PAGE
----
In 1961, President Kennedy
launched the race to put the first man on the moon. Now, 47 years
later, a different kind of moon expedition has begun across the nearly
barren moon-like surface of the North Dakota prairie in winter.
On Monday, the "2 Cross the Moon" expedition saw off three athletes on a more than 390-mile adventure snowkiting across North Dakota. The event's goal is to promote awareness of the state's wind energy potential. It's a task they attempted once before but, because of last year's abnormally warm winter, they were unable to finish.
According to its Web Site, 2xtm.com, the event's name was proposed by videographer Tad Erickson and draws from Kennedy's vision of putting the first person on the moon.
The three athletes will be followed by an education crew, making stops in cities along the way to give presentations on snowkiting, as well as talks on wind energy and climate change.
"Climate change provides us with a challenge even more daunting than reaching the moon," the expedition's education coordinator Jason Schaefer said.
The education crew will be in Bismarck from Feb. 21 to 26.
Although the athletes, Sam Salwei, Jason Magness and Paul Cassedy, will be passing through Bismarck, it's unknown exactly when they will be coming.
According to Schaefer, it really depends on the wind. Snowkiting relies on the wind as a source of power. Athletes are pulled across the snow on either skis or a snowboard by a "giant paraglider-like canopy."
If the athletes do end up in Bismarck at the time of the presentations, they'll participate as much as they can.
All of the presentations done by the education crew are free and most are open to the public, aside from school presentations.
On Feb. 21, there will be an educational presentation at Horizon Middle School, followed by snowkiting lessons from 3:30 p.m. until dark.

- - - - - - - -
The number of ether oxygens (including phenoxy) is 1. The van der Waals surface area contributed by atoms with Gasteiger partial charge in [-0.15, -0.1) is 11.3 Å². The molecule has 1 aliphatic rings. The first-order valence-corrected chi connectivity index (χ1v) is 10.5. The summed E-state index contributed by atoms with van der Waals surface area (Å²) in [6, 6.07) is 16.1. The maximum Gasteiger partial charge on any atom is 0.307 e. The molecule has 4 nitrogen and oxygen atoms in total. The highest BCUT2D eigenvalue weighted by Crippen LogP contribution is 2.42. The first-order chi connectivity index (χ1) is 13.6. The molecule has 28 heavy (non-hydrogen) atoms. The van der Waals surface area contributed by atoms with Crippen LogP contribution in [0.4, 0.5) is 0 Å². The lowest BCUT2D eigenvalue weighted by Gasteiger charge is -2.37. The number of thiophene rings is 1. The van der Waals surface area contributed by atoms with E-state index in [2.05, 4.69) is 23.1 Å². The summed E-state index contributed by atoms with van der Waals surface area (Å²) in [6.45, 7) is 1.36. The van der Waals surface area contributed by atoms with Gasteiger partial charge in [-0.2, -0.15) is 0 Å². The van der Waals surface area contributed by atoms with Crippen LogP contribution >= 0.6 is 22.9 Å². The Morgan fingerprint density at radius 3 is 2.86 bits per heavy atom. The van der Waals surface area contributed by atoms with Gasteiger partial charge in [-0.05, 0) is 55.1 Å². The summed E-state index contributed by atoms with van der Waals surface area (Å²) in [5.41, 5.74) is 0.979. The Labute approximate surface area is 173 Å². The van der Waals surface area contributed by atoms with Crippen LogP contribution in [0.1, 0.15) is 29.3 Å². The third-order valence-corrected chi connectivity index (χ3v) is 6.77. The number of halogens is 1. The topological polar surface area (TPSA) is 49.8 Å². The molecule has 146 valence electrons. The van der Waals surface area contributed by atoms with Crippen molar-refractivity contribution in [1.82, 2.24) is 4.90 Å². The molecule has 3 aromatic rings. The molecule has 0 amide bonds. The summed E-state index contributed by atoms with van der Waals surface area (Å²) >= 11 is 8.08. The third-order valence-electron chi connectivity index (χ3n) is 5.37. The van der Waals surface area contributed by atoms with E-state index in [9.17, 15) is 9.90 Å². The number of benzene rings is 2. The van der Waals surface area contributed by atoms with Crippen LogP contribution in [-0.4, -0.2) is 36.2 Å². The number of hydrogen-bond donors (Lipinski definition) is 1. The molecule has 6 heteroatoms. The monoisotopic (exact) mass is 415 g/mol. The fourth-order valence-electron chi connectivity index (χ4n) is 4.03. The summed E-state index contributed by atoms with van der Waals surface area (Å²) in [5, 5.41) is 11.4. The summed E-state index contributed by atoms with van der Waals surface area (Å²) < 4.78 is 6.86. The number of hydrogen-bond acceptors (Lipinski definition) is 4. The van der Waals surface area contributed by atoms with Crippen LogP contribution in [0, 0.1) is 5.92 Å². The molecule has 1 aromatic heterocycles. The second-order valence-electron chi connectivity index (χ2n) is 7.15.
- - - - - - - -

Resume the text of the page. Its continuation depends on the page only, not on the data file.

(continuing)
The first community presentation will be on Feb. 22 at the south campus of the Good Shepherd Lutheran Church at the intersection of Washington Street and Divide Avenue. The presentation will run from 7 to 8:30 p.m. and will be on wind energy and climate change.
There also will be an educational presentation at Bismarck High School from 12:50 to 3 p.m. Feb. 22 and a concert at the AMVETS club, featuring Fat Dad and Luke Graner.
Then, there will be a Kid Wind workshop hosted by the Gateway to Science on Feb. 23. Kid Wind is an organization that is dedicated to improving education on wind energy.
According to its Web Site, kidwind.org, "Our goal is to introduce as many people as possible to the elegance of wind power through hands-on science activities."
The Kid Wind workshop will have two parts. From 9 a.m. until noon, they will have a workshop at the High Prairie Arts and Science Complex for educators. Teachers can register for the workshop by contacting Beth Demke or Amanda Person at 258-1975 or by e-mailing beth@;gscience.org. Then, from 2 until 4 p.m., there will be the Wind Energy Challenge, which is open to the public.
Also on Feb. 23, there will be a snowkiting clinic at Bismarck State College. The clinic will be held from noon until 5 p.m. at the soccer field next to the Community Bowl and will include free snowkiting lessons.
There will be another snowkiting clinic at Huff Hills the next day from 11 a.m. to 5 p.m., with free snowkiting lessons every hour on the green run.
Then, there will be two more educational presentations - the Catholic Cathedral education presentation and a fifth-grade education presentation - on Feb. 25 and 26.
More information on any of the activities, as well as maps of the athletes' progress and more, can be found on the event's Web site.
(James Ziegler is a Bismarck State College student. He can be reached at 302-0822.)